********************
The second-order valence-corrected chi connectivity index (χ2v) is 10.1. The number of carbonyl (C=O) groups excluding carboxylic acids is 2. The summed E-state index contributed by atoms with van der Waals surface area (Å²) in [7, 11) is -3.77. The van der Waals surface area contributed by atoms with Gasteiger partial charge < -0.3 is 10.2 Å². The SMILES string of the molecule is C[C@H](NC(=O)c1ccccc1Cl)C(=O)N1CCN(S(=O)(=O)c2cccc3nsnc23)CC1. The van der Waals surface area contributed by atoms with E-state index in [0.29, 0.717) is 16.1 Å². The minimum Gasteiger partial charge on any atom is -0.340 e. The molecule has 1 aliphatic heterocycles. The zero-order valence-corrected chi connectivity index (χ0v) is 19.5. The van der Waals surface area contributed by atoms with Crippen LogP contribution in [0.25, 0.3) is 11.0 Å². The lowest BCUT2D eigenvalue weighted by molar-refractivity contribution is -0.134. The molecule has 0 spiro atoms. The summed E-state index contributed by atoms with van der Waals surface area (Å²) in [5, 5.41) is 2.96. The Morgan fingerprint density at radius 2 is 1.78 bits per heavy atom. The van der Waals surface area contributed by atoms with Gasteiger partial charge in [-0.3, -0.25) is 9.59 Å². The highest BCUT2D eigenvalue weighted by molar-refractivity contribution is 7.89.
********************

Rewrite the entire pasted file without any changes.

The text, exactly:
The second-order valence-corrected chi connectivity index (χ2v) is 10.1. The number of carbonyl (C=O) groups excluding carboxylic acids is 2. The summed E-state index contributed by atoms with van der Waals surface area (Å²) in [7, 11) is -3.77. The van der Waals surface area contributed by atoms with Gasteiger partial charge < -0.3 is 10.2 Å². The SMILES string of the molecule is C[C@H](NC(=O)c1ccccc1Cl)C(=O)N1CCN(S(=O)(=O)c2cccc3nsnc23)CC1. The van der Waals surface area contributed by atoms with E-state index in [0.29, 0.717) is 16.1 Å². The minimum Gasteiger partial charge on any atom is -0.340 e. The molecule has 1 aliphatic heterocycles. The zero-order valence-corrected chi connectivity index (χ0v) is 19.5. The van der Waals surface area contributed by atoms with Crippen LogP contribution in [0.25, 0.3) is 11.0 Å². The lowest BCUT2D eigenvalue weighted by molar-refractivity contribution is -0.134. The molecule has 0 spiro atoms. The summed E-state index contributed by atoms with van der Waals surface area (Å²) in [5, 5.41) is 2.96. The Morgan fingerprint density at radius 2 is 1.78 bits per heavy atom. The van der Waals surface area contributed by atoms with Gasteiger partial charge in [-0.3, -0.25) is 9.59 Å². The highest BCUT2D eigenvalue weighted by molar-refractivity contribution is 7.89.